In the last few posts, we’ve been looking at the characteristics of heaven. The results have been astonishing, and it is a joyful thought that this home awaits us because of God’s plan of redemption and the fulfilment of it through Jesus. Christians have the stunning place now of conversing and having a relationship with the Creator of all that exists, to be His sons, daughters, brothers, sisters, and friends, as incredible as that sounds. What an absolutely amazing reality. So, I trust you all had a meaningful, joyful Christmas, celebrating the sacrificial coming of Immanuel, Lord God Almighty in the flesh. May it ever be so until you are joined with the Lord.

Today we will be looking at a topic, a truth, that, like the other aspects of heaven, is very difficult to comprehend. The topic is what saints will be doing in that eternal, heavenly kingdom. We already looked at the false meme that in heaven we’ll be floating around on clouds while playing harps. It’s not entirely clear what Christians will be doing in that kingdom, but a couple of things are clear.

We will be judges.

We will, in some manner, be rulers.

So, to those who say, “Don’t judge me,” sorry. One day you will be judged, by the very people whom you despise.

Now, how these two actions will be done is very unclear to me. We know that Jesus is the Judge. So, this is a reason, I think, why we are shy to address this subject. Nevertheless, we must deal with the biblical text, and these verses are clear.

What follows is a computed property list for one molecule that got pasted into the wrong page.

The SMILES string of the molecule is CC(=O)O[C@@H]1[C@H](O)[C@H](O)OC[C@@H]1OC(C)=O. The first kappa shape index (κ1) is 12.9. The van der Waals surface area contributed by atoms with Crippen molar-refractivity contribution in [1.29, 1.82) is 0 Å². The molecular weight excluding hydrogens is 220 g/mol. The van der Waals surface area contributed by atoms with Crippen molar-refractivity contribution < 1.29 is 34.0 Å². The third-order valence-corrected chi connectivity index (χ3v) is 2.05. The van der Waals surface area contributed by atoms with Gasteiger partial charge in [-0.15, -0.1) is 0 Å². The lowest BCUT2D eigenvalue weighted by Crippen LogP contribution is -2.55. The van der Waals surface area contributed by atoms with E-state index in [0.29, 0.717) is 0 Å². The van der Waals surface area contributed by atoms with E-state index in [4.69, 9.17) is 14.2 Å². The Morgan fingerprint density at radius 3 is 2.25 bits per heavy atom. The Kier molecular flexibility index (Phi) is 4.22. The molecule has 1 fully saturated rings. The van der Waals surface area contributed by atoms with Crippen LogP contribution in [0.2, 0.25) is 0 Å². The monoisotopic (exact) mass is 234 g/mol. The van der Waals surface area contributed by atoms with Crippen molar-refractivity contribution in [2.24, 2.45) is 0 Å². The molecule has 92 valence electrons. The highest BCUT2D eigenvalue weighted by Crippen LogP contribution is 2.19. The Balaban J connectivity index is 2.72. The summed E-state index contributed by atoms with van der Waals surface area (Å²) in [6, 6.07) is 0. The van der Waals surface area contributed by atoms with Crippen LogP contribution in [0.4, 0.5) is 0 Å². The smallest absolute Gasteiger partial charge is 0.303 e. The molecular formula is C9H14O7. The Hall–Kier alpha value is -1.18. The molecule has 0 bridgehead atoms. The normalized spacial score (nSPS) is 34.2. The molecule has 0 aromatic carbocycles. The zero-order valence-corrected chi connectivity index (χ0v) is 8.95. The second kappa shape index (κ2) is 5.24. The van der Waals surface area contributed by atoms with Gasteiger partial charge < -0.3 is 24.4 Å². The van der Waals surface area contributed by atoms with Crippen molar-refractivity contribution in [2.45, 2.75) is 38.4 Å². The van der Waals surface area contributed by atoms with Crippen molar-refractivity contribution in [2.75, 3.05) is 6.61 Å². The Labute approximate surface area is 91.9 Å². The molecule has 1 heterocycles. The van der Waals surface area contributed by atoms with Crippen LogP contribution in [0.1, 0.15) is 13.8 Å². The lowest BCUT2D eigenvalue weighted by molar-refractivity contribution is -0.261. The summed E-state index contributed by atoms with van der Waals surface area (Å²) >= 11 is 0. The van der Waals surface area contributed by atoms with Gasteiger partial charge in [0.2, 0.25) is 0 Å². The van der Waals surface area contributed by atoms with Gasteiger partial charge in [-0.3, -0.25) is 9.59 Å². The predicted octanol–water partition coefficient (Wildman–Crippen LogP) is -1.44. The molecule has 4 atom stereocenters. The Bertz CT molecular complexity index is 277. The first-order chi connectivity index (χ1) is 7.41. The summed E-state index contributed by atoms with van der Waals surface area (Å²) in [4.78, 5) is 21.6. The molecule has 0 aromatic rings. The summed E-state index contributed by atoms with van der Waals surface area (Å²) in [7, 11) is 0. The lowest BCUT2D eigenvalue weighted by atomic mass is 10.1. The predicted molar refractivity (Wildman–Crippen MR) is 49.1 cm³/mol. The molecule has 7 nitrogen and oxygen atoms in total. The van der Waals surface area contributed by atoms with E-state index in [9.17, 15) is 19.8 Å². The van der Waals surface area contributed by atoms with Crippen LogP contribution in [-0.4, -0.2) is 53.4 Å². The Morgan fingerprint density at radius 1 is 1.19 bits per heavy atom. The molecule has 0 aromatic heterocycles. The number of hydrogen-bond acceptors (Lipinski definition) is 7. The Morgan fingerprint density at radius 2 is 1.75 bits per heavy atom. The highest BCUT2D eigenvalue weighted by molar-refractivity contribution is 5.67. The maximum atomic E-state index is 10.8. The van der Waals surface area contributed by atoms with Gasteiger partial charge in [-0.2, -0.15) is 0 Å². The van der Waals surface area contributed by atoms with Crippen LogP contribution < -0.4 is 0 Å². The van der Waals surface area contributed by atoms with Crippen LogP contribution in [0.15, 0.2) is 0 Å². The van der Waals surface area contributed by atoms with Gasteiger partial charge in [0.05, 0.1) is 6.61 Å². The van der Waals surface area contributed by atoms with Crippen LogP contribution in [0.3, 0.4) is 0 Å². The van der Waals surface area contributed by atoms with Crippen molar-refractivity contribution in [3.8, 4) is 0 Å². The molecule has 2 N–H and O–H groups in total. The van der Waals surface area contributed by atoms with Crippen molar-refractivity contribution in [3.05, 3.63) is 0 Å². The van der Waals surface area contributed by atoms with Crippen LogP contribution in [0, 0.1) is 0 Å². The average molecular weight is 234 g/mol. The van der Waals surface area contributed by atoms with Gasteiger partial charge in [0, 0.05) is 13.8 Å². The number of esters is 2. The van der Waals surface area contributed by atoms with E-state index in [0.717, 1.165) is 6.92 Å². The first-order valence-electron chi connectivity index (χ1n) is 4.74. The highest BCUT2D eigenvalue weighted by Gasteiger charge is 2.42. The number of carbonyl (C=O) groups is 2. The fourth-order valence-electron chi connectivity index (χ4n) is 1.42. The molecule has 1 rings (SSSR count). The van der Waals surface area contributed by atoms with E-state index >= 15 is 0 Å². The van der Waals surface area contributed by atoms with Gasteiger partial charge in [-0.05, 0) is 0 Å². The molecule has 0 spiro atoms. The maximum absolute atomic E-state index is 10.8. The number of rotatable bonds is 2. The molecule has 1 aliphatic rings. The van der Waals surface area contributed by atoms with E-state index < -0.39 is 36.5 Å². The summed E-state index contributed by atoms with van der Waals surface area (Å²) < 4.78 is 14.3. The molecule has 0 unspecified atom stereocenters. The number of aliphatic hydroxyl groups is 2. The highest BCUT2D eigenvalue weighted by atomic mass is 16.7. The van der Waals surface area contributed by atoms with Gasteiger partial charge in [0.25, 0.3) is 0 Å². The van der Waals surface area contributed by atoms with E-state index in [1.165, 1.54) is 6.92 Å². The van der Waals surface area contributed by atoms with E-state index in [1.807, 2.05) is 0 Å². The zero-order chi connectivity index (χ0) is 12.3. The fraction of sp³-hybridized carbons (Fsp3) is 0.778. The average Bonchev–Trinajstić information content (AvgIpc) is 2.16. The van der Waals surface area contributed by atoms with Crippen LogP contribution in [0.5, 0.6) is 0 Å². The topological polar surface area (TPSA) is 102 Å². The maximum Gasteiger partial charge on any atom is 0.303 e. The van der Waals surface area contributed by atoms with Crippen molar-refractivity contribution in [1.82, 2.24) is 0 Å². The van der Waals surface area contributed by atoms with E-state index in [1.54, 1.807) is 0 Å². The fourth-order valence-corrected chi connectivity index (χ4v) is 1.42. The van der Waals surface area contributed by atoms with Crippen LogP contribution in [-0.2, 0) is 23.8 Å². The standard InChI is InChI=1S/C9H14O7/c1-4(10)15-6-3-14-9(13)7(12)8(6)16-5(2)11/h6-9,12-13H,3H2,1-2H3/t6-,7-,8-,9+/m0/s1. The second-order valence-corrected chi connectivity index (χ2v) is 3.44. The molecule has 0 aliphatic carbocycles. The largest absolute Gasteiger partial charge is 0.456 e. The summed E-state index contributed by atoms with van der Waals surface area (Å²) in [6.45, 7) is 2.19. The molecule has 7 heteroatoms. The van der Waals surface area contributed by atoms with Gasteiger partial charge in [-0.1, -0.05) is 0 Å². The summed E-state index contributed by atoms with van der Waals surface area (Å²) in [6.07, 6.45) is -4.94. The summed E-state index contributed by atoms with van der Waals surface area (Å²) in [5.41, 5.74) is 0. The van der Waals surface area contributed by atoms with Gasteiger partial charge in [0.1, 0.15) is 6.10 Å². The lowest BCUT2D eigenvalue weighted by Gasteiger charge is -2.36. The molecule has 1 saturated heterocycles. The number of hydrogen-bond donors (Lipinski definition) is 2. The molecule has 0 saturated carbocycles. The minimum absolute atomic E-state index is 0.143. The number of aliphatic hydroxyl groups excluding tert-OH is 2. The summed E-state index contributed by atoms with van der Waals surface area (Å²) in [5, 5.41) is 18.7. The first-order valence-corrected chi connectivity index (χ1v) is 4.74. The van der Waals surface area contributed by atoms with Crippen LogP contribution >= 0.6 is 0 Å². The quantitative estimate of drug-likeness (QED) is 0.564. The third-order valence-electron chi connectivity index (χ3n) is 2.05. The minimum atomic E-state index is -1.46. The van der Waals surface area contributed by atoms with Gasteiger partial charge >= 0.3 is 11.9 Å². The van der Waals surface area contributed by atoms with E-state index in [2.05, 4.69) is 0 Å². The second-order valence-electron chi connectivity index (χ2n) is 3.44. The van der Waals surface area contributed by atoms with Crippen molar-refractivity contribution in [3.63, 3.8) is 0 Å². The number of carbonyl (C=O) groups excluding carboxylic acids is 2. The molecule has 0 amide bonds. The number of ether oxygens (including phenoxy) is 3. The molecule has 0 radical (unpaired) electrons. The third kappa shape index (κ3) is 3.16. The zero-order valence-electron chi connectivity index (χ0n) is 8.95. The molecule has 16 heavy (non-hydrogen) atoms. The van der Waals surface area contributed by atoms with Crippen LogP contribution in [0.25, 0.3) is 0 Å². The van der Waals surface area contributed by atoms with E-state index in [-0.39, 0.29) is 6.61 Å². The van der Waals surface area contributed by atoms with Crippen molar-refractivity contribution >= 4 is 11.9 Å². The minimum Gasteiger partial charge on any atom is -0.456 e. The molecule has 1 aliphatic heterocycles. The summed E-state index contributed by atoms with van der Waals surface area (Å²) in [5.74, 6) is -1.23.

Saints will judge the world and angels:

When one of you has a grievance against another, does he dare go to law before the unrighteous instead of the saints? Or do you not know that the saints will judge the world? And if the world is to be judged by you, are you incompetent to try trivial cases? Do you not know that we are to judge angels? How much more, then, matters pertaining to this life! (1 Corinthians 6:1–4). 1

Christians will be rulers. They will, in some way yet unclear, reign with Jesus.

Therefore I endure everything for the sake of the elect, that they also may obtain the salvation that is in Christ Jesus with eternal glory. The saying is trustworthy, for: If we have died with him, we will also live with him; if we endure, we will also reign with him; if we deny him, he also will deny us; if we are faithless, he remains faithful—for he cannot deny himself (2 Timothy 2:10–13).

The one who conquers, I will grant him to sit with me on my throne, as I also conquered and sat down with my Father on his throne. He who has an ear, let him hear what the Spirit says to the churches (Revelation 3:21–22).

The one who conquers and who keeps my works until the end, to him I will give authority over the nations, and he will rule them with a rod of iron, as when earthen pots are broken in pieces, even as I myself have received authority from my Father (Revelation 2:26–27).

As I looked, this horn made war with the saints and prevailed over them, until the Ancient of Days came, and judgment was given for the saints of the Most High, and the time came when the saints possessed the kingdom (Daniel 7:21–22).

When he returned, having received the kingdom, he ordered these servants to whom he had given the money to be called to him, that he might know what they had gained by doing business. The first came before him, saying, “Lord, your mina has made ten minas more.” And he said to him, “Well done, good servant! Because you have been faithful in a very little, you shall have authority over ten cities.” And the second came, saying, “Lord, your mina has made five minas.” And he said to him, “And you are to be over five cities” (Luke 19:15–19).

These four great beasts are four kings who shall arise out of the earth. But the saints of the Most High shall receive the kingdom and possess the kingdom forever, forever and ever (Daniel 7:17–18).